Simon Armitage presents the story of the most disturbing witch trial in British history and the role played in it by one nine-year-old girl. Jennet Device, a beggar from Pendle Hill in Lancashire, was the star witness in the trial in 1612 of her own mother, brother, sister, granny Demdike, and, thanks to her testimony, they were all hanged.
Armitage explores the lethal power of one child’s words – a story of fear, magic and demonic pacts. He discovers how Jennet’s appearance in the witness box cast its shadow way beyond Lancashire, impressing even King James I himself. Finally, in a dramatic twist to the tale, twenty two years after the original trial, Jennet herself was put on trial, accused of being a witch by a 10-year-old boy.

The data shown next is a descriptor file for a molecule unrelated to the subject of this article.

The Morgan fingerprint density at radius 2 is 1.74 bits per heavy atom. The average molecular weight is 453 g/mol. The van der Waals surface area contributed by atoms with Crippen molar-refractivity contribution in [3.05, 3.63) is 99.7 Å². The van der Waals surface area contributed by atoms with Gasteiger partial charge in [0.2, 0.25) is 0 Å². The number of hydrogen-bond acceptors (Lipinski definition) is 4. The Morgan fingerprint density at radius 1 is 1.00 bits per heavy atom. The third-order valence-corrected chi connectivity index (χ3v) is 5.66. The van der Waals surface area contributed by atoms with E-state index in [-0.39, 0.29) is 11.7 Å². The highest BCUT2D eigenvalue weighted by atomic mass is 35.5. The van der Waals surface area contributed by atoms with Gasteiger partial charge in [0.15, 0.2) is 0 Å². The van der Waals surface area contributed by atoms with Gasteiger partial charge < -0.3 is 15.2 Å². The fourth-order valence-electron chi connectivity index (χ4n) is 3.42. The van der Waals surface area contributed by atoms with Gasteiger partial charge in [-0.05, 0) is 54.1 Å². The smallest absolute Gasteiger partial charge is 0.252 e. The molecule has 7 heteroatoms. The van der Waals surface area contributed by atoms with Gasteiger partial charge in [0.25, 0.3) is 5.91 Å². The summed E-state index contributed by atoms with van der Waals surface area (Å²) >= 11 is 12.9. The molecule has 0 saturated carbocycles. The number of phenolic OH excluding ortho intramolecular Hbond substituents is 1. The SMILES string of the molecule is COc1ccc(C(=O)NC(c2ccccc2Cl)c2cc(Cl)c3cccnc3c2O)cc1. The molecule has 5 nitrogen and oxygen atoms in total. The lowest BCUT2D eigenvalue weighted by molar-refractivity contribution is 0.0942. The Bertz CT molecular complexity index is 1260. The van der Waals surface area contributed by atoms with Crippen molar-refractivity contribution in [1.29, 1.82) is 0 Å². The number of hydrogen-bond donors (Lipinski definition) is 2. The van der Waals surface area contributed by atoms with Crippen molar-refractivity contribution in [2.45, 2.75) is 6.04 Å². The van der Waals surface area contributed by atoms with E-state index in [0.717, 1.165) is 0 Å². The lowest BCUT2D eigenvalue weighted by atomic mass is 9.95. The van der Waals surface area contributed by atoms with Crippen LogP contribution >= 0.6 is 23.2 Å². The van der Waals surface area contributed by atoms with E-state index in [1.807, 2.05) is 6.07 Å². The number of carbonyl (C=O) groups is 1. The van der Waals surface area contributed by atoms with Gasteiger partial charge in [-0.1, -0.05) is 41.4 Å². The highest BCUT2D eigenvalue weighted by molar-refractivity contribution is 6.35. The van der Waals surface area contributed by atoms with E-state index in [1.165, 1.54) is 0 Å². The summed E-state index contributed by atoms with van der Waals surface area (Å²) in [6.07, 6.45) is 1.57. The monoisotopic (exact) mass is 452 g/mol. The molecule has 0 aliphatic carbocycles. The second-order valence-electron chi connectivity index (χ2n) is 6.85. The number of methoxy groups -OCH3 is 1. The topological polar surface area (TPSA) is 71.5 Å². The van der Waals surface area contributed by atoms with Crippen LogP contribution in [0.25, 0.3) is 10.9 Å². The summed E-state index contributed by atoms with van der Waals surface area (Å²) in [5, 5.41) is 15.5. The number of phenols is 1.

Armitage attempts to get inside Jennet’s head and understand how the youngest child of a family of beggars could become both pawn and player in a much bigger story of 17th century religion, power, law, science and the monarchy.